Monday, November 09, 2009

Giving Directions

Alexander was adamant - you must first think one thing, then while continuing to think of this, you think a second thing, then while continuing to think those things, you think another and so on: this whole process Dewey called Thinking in Activity and “anyone who does it will have what a new experience in what they call thinking” (FM in UOS Ch 1).

However, FM was only adamant about that in his discovery story that he recorded into writing during his first training in 1929~33. He was not adamant about this all his life - in fact he came to the point, which he never recorded in his writing, where he believed we must stop this process of “giving directions” as quoted by Walter Carrington in his diary:

“At tea FM said that he had, at last, decided that we must cut out in future teaching all instructions to order the neck to relax or to be free because such orders only lead to other forms of doing. If a person is stiffening the neck, the remedy is to get them to stop projecting the messages that are bringing about this condition and not to project messages to counter-act the effects of the other messages.”

Given the continuing fondness for “giving directions” in our Alexander community, it is surprising to me that this opinion of Alexander’s is not more widely known for being the heretical recantation that it is. If Alexander thought we should stop “giving directions” why are we still doing it?

Well, for good reasons, chief among them being that we all suffer from varying levels of attention deficient - an increasing chronic problem in our modern world. Our quality of attention is at the heart of the issue of “giving directions” so it is worth digressing a little by pulling out some information that has been utilised by meditators for thousands of years to achieve levels of attention that can deliver extraordinary powers of insight and well being to understand how we might intelligently understand what this whole process of “giving directions” is all about.


Omniscience is the quality of knowing all things in every moment, of being able to have your attention with every sentient being in every moment, without discrimination of past, present and future. It is a totally incomprehensible concept to our dualistic minds, but in the Buddhist analysis of reality, those that achieve this quality of attention are called realised beings, for they are able to simultaneously know the conventional truth of dualistic existence as existing within the absolute truth of non-duality or dharamkaya.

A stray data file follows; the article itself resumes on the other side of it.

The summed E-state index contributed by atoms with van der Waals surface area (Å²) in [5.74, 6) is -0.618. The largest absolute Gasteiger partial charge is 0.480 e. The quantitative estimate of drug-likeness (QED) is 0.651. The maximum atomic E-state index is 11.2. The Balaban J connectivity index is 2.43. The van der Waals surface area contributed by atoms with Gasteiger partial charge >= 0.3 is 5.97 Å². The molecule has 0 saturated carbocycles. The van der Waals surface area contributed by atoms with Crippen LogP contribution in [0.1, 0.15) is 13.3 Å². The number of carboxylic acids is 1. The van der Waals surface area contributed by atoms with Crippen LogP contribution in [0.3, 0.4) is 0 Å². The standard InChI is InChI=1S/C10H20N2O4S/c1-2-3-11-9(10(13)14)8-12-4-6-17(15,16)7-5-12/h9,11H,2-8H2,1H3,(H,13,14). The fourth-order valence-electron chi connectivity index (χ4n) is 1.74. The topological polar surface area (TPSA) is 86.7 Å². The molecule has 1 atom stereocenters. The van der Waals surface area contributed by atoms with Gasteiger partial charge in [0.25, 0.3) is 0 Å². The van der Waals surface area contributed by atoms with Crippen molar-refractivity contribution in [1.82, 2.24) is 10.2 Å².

We - being those that have consciousness - all possess the ability to realise this, and it comes about by the removal of the obstacles and afflictions that suffocate our knowing. Our consciousness is defined as having two qualities: that of knowing, and of luminosity. Neither of these have any material form - consciousness is considered a formless phenomenon - yet in human beings, gross consciousness does exist in dependance upon organs that are essential for the arising of different categories of consciousness: the consciousness of seeing, smelling, hearing, tasting, touching, feeling and knowing.


Unless we are omnisciencent - and I don’t remember meeting anyone who was - our capacity to know something fluctuates depending on where and how we direct our attention. Attention is not a faculty that requires any effort on our part. From the moment of our birth, to the fading of our life, attention is filtered by our intention. We place our attention here or there depending on our intentions.

So our attention is driven by our intention, but the two are easily confused. Attention is not something we can turn on or turn off. Can you stop seeing? Even if you close your eyes, you still see something. Even while you sleep, you hear things. Attention is not the same a being conscious of something - that is intention at work. Attention it is simply to ability to receive information. Or that is how I am asking you to consider it for the sake of these ideas.

We receive huge amounts of information every second and we are totally unable to intentionally place our attention on all of it at once. So we must be selective, and that selection is directed by our intention, which in turn is powered by our interests, our desires, our passions.

We can direct our attention any place we like - so how do we decide where we want it to go? Well, as I said, if we have a passion for something - a person, a hobby, a food - then our intention calls us to pull up any information that exists in relation to that object. If the desire is out of control, it is very hard to decide to place our attention somewhere else. We obsessively look information about the person, food and activity we desire.

So part of the ability to bring attention under our direction is to tame the unbridled passions that afflict our consciousness. In the absence of these afflictions, in the presence of satisfaction and contentment, a wonderfully new question might arise in our consciousness: what will I place my attention on now? What do I intend to study now?